But certain key issues unify the dissent. For instance, resentment runs high toward the United States and the role it plays in sensitive questions such as the privatization of Mexico's PEMEX (Mexico's National Petroleum Company). Halliburton's signing of a $683-million dollar contract with PEMEX late in January has led to more speculation about the privatization of one of Mexico's citizens' most treasured resources. An unequal playing field on trade among the NAFTA countries and the transnational takeover of additional Mexican industries are not going to go unnoticed.
These inequities are particularly acute in the countryside. A U.S. farmer, for instance, would receive direct or indirect subsidies equivalent to $150 a hectare (2.5 acres). Cross the river to Mexico and the farmer would only get around $45. According to a report by Mexico's Center for Studies on Public Finance, despite the World Trade Organization's aim to reduce subsidies, the United States gave out more than $611.3 billion in subsidies between 2000 and 2005, while in the same years Mexico gave $46.3 billion and Canada $51.4 billion. Total U.S. subsidies in 2005 were nearly 20 times that of Mexico.
One small corn and beans farmer from the Southern state of Campeche at the march asked, "What is this 'free trade?' Supposedly it's for everyone, right? But 'they' control it and use it for whatever they want." A Mexico City native observing the march said, "Free Trade Agreements don't benefit producers, the people that really work. Obviously, the subsidies that the United States has on grains and agriculture can't compare with the state of abandonment of the Mexican countryside. Clearly we are at a disadvantage."
Sectors such as the sweetener industry have become so desperate, says Dennis Olson of the Institute on Agriculture and Trade Policy, that "the mutual threat of lost markets and livelihoods has compelled Mexican and U.S. sugar farmers to work out an agreement that will give both sides a fighting chance to survive ... it could help us avoid another displacement of Mexican agricultural workers who will be forced to migrate north if we allow NAFTA to be implemented unencumbered." Around three million jobs in Mexico are associated with the sugar industry.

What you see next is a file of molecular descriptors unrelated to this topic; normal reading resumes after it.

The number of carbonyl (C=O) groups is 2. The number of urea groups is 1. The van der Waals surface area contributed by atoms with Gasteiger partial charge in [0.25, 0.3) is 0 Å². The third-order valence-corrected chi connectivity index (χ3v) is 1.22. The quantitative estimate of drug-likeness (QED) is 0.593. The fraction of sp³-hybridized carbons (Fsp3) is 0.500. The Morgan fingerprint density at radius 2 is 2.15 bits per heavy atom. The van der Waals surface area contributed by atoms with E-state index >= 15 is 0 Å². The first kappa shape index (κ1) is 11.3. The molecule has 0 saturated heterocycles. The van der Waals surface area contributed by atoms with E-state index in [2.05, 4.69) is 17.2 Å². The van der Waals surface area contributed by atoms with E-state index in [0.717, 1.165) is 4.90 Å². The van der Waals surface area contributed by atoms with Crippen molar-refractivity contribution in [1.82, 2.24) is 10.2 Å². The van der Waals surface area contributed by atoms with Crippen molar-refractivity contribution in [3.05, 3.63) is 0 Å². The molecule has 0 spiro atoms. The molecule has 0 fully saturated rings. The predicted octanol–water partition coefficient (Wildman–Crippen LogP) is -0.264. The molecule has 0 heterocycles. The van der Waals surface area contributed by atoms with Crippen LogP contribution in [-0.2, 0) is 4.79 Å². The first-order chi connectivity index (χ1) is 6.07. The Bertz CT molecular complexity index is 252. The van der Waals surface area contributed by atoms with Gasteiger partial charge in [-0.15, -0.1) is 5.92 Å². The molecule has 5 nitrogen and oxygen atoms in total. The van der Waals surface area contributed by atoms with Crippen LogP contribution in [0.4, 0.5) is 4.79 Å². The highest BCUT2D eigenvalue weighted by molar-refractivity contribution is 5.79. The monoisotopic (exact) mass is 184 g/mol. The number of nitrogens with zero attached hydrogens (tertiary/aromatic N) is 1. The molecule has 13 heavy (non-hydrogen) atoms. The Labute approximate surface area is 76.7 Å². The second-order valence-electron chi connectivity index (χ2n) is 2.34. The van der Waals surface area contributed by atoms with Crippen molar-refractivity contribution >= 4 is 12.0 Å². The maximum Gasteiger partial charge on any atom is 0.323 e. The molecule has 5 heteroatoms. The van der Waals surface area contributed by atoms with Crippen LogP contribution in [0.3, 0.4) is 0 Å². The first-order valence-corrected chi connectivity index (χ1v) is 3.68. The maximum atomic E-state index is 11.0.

According to President Bush in his final State of the Union address, the next SPP summit will take place in New Orleans this April 21 and 22. If we care enough about the decisions being made on our behalf, we need to represent our peoples there—Canadian, American, and Mexican, and all the cross-national variations. Our leaders continue to collude with the leaders of Wal-Mart, Lockheed Martin, Chevron, and Procter & Gamble (to name just a few) to lump the issues together to provide a smokescreen behind which we cannot allow them to make overriding decisions without consulting us.
These hot subjects of immigration, subsidies, and corporate manipulation with disregard for the public are making people angry in all parts of North America. As divergent as the march was, at least Mexicans were motivated to hit the streets. If only the injustices of NAFTA made enough people angry enough to push their governments to do something.
Katie Kohlstedt (kkohlstedt(a)ciponline.org) is Program Associate at the Americas Policy Program (www.americaspolicy.org) in Mexico City.